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Federal judge upholds restraining order blocking Graham protest ordinance

The ordinance required people to get all protest gatherings approved by the police chief but has since been placed on hold by a federal court judge.

GRAHAM, N.C. — A federal court judge put a hold on a Graham ordinance requiring permits for protests. 

The Alamance NAACP along with the ACLU and other groups filed a lawsuit against the city of Graham over the ordinance in the wake of protests concerning the confederate monument in front of the courthouse.  

According to court documents, the ordinance made it illegal for anyone together with others to protest without getting explicit permission from the city’s police chief at least 24 hours in advance.

Court documents reveal a lawsuit was filed for a temporary restraining order arguing the law violates the 1st and 14th amendments of the constitution. A judge upheld the temporary restraining order on July 6. 

The city's attorneys agreed to the restraining order before Monday's decision. WFMY News 2 reached out to those attorneys for a comment and has not heard back.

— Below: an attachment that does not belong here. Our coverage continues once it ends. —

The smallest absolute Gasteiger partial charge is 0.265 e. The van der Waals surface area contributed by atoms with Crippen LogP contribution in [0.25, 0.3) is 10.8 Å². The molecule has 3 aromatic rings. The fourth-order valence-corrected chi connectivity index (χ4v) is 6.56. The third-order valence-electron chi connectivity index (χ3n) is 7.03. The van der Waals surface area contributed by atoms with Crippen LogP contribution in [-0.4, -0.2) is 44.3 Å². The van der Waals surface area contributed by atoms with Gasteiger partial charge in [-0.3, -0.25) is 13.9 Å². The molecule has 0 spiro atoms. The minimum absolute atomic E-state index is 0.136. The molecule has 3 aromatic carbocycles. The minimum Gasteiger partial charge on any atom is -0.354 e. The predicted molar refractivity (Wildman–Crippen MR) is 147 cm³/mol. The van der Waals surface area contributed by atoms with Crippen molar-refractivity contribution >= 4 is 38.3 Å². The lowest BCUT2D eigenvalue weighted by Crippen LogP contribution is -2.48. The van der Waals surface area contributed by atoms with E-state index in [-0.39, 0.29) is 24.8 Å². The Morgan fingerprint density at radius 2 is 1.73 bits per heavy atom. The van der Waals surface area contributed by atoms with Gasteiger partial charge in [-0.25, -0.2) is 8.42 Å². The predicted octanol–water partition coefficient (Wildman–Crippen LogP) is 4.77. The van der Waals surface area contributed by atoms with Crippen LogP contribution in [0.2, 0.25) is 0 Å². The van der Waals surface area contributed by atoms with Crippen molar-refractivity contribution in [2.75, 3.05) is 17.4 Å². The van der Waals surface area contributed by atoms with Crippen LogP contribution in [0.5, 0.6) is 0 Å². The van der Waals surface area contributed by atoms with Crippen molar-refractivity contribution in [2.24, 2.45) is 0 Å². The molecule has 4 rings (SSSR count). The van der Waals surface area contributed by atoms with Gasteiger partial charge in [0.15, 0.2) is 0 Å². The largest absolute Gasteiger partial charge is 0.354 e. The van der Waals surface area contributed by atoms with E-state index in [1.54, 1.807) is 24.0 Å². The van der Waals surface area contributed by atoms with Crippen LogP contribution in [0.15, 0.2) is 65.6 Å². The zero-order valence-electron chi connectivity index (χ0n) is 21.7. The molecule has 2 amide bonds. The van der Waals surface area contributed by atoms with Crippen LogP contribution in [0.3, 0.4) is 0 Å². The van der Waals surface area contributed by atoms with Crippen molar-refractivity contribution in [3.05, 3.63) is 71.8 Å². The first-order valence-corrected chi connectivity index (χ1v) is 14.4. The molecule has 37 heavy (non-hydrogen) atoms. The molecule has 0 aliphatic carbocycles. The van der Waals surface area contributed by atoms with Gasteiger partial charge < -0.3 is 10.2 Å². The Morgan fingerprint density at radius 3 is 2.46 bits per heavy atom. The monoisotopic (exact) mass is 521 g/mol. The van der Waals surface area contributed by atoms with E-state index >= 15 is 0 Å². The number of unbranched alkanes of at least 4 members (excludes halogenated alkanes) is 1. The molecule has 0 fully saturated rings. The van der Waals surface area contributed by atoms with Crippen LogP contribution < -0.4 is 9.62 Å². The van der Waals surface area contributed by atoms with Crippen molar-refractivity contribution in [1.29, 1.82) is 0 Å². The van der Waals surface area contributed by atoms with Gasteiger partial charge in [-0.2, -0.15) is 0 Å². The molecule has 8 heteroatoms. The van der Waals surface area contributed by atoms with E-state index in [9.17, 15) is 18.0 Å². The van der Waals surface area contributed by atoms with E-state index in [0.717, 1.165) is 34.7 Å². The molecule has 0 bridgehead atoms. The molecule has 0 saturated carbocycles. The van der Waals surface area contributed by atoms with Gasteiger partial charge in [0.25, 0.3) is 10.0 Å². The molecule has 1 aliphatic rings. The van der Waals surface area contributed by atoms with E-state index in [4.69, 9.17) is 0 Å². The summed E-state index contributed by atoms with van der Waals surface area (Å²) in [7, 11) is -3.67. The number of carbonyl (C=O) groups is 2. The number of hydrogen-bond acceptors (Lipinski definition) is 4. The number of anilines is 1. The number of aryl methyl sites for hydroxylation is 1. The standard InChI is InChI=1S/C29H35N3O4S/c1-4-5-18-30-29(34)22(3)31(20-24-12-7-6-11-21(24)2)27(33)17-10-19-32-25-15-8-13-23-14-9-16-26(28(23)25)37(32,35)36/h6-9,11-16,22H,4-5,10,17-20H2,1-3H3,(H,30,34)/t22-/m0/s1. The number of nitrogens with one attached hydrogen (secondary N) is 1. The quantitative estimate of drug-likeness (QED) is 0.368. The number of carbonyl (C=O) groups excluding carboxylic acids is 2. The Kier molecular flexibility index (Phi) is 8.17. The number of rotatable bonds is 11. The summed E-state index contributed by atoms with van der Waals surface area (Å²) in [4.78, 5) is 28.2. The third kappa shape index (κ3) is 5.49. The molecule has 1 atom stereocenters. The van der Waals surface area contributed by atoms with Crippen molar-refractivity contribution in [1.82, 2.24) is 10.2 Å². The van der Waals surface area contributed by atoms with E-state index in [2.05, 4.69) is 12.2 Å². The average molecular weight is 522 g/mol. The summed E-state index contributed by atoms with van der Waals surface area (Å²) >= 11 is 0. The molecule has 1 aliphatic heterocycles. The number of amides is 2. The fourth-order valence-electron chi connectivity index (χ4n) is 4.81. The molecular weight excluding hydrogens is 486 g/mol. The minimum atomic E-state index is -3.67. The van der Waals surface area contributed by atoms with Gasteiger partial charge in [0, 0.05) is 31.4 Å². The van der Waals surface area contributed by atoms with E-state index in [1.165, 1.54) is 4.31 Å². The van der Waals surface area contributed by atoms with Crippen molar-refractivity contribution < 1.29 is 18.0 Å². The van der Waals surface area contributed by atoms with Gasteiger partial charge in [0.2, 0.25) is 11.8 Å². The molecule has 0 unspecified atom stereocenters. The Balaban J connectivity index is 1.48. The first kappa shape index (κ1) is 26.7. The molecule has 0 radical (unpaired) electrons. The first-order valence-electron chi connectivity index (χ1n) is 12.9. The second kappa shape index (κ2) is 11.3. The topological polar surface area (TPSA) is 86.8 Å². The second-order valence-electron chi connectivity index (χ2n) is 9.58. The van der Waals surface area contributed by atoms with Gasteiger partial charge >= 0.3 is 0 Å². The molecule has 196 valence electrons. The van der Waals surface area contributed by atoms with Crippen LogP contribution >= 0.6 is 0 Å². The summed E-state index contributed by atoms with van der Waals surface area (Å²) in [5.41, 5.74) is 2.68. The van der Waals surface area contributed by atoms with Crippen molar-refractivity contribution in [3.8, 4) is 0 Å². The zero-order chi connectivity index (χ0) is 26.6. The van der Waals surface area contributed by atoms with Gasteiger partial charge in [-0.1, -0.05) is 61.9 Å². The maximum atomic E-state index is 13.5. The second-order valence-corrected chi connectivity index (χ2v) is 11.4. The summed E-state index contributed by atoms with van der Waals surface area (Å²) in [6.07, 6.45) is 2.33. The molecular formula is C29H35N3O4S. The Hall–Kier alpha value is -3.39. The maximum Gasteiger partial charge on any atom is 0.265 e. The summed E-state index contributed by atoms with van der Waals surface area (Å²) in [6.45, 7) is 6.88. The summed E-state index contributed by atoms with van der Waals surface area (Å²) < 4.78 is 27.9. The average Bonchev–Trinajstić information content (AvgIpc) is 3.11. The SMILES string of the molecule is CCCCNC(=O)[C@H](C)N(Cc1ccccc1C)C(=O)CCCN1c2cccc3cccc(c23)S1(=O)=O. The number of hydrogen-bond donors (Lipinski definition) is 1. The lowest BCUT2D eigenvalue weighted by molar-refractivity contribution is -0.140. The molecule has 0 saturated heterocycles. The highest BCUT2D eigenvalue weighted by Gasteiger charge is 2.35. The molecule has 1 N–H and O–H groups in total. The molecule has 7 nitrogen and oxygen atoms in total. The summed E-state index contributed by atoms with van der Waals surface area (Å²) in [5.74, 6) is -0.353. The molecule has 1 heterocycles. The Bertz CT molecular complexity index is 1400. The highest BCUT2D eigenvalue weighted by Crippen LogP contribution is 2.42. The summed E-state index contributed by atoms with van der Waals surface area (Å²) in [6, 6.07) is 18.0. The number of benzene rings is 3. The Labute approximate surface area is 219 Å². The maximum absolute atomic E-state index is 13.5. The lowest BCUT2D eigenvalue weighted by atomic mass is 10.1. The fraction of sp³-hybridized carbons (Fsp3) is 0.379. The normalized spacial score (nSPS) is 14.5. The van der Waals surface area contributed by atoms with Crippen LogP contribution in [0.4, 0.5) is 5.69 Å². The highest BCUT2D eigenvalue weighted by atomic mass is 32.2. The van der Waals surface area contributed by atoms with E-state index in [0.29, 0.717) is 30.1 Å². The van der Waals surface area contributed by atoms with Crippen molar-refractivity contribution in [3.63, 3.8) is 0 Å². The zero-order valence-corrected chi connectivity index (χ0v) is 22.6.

The attorney representing the Alamance NAACP said protest permit ordinances were deemed unconstitutional by the U.S. Supreme Court decades ago.

Kristi Graunke, the Legal Director of the ACLU of North Carolina said, “People have a right to express dissent against racism, police brutality, and white supremacy. The order issued today upholds their right to do so without fear of harassment or arrest.”

The temporary restraining order will last 14 days. A hearing scheduled for July 20th will allow lawyers for both parties to lay out their cases and the judge will then determine whether to continue blocking the ordinance.

Haddix said the hearing could also examine a policy that prohibits protests on the Alamance County Courthouse grounds where the Confederate monument stands.

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